Mark made a sly, nocturnal foray on to the roof of the caravan with a set of clippers.
The following day, we found a note on the caravan requesting our presence at the Campsite Reception. With our history of evictions, we were more than a little worried.
That morning, perplexed neighbours had wondered aloud why we were sneaking around the campsite carrying boxes of olive clippings.
The reason was that our pitch was so tight that the olive tree was rubbing against the caravan. The delightful ‘ponk’ of olives bouncing off our roof, night and day was comical and exotic. The branches, however, contributed an unrelenting soundtrack in the range of frequencies that set your teeth right on edge; along the lines of fingernails on a blackboard or polystyrene rubbing on glass. So, as covertly as possible, Mark had taken matters into his own clippers.
Thankfully, our summons to Reception was to do with a delivery of dog food.
We were relieved, since we suspected that we had discovered the one, unique scenario where offering an olive branch as a gesture of peace would not have calmed the waters!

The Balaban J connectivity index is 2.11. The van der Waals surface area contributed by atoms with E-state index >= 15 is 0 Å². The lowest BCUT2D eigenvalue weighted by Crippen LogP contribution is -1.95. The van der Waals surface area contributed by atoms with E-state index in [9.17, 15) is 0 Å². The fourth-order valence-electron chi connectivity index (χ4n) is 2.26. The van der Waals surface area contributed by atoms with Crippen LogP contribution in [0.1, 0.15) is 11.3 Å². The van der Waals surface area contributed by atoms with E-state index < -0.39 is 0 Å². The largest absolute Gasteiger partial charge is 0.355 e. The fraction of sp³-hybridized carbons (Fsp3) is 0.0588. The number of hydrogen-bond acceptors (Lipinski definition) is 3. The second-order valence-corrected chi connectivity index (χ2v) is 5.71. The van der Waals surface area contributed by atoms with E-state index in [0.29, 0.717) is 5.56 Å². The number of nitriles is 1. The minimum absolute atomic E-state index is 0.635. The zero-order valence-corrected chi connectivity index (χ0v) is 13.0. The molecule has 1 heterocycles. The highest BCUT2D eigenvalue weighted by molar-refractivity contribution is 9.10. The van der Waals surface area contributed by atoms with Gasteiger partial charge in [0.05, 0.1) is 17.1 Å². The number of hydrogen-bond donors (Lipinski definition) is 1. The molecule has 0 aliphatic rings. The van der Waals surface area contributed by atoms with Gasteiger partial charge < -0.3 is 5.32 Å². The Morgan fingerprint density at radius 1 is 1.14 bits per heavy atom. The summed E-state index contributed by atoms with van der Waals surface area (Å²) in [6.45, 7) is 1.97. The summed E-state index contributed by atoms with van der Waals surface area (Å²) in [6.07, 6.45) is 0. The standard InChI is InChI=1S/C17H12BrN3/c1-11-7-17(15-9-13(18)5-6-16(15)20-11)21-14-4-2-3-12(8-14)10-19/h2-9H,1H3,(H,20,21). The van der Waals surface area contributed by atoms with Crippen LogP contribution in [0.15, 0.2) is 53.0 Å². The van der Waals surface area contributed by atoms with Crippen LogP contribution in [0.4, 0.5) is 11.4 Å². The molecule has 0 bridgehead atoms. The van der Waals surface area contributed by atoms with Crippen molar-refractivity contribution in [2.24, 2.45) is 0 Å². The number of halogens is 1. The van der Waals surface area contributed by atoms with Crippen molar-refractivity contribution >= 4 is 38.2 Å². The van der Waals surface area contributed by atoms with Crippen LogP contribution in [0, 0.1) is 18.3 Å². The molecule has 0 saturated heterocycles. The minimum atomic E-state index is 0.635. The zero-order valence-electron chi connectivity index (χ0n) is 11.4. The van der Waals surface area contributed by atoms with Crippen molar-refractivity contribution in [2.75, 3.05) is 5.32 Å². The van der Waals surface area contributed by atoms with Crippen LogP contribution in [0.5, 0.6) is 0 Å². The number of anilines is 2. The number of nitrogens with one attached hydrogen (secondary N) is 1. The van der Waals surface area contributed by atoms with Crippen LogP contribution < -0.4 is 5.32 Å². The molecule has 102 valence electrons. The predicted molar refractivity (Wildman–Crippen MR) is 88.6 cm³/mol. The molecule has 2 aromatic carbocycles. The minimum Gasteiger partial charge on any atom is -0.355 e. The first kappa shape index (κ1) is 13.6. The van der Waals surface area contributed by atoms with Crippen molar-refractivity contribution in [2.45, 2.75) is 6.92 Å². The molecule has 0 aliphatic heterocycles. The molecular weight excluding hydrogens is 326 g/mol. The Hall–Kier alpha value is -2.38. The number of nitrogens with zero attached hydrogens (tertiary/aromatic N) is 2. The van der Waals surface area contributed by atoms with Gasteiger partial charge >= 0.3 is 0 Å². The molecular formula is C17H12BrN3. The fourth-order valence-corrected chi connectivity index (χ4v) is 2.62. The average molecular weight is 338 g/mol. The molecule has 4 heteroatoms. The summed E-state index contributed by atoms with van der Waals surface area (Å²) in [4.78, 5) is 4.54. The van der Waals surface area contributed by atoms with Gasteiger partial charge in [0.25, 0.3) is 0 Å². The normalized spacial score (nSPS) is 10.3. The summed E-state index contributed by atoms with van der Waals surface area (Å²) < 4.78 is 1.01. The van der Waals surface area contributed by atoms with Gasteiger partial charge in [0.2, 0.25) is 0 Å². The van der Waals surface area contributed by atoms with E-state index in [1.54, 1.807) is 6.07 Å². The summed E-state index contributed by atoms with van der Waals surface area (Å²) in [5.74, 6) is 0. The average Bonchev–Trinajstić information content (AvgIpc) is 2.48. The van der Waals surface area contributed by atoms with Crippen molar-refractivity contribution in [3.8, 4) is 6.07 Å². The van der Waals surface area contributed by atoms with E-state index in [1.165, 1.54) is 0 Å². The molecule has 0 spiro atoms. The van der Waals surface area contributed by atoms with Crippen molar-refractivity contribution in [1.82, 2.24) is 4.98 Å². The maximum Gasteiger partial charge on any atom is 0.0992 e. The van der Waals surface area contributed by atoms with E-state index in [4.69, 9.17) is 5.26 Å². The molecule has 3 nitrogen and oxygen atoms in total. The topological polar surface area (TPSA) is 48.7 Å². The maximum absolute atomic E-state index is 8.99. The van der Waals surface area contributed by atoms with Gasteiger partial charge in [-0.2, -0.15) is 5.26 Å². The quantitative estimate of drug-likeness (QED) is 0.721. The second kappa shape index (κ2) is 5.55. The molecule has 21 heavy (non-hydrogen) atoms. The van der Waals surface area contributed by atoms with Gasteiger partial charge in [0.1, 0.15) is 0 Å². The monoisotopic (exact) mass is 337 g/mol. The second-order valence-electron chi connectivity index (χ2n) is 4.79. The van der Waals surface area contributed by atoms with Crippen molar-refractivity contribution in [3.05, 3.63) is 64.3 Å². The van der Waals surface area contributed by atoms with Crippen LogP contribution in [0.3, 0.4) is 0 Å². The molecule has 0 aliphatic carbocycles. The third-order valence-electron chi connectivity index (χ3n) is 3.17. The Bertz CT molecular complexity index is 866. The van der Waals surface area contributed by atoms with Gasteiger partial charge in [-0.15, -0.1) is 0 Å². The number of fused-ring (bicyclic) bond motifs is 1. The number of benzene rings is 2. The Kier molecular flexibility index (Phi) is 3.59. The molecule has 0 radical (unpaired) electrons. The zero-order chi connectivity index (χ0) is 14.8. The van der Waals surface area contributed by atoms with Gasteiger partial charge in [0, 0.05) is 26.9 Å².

Olive-tree-gate over, we still departed from Garda like crooks on the run. En route, we accrued an an unpaid motorway toll ticket and struggled to pay for petrol at Pont St Martin. We seemed to have a credit card crisis. None of our plastic fantastic would work.
The drive up the Lys valley with the autumn colours developing was beautiful. It feels like our own. This is where we come to ski for the winter season. We had never driven up this road without passing through a cathedral of icicles along the way!
Our campsite, Margherita, in Gressoney St Jean was basic but sweet. We set up the caravan to the background melody of cow bells, which sounded like a free-form hand bell recital. The views up the valley to the Monte Rosa glaciers were stunning.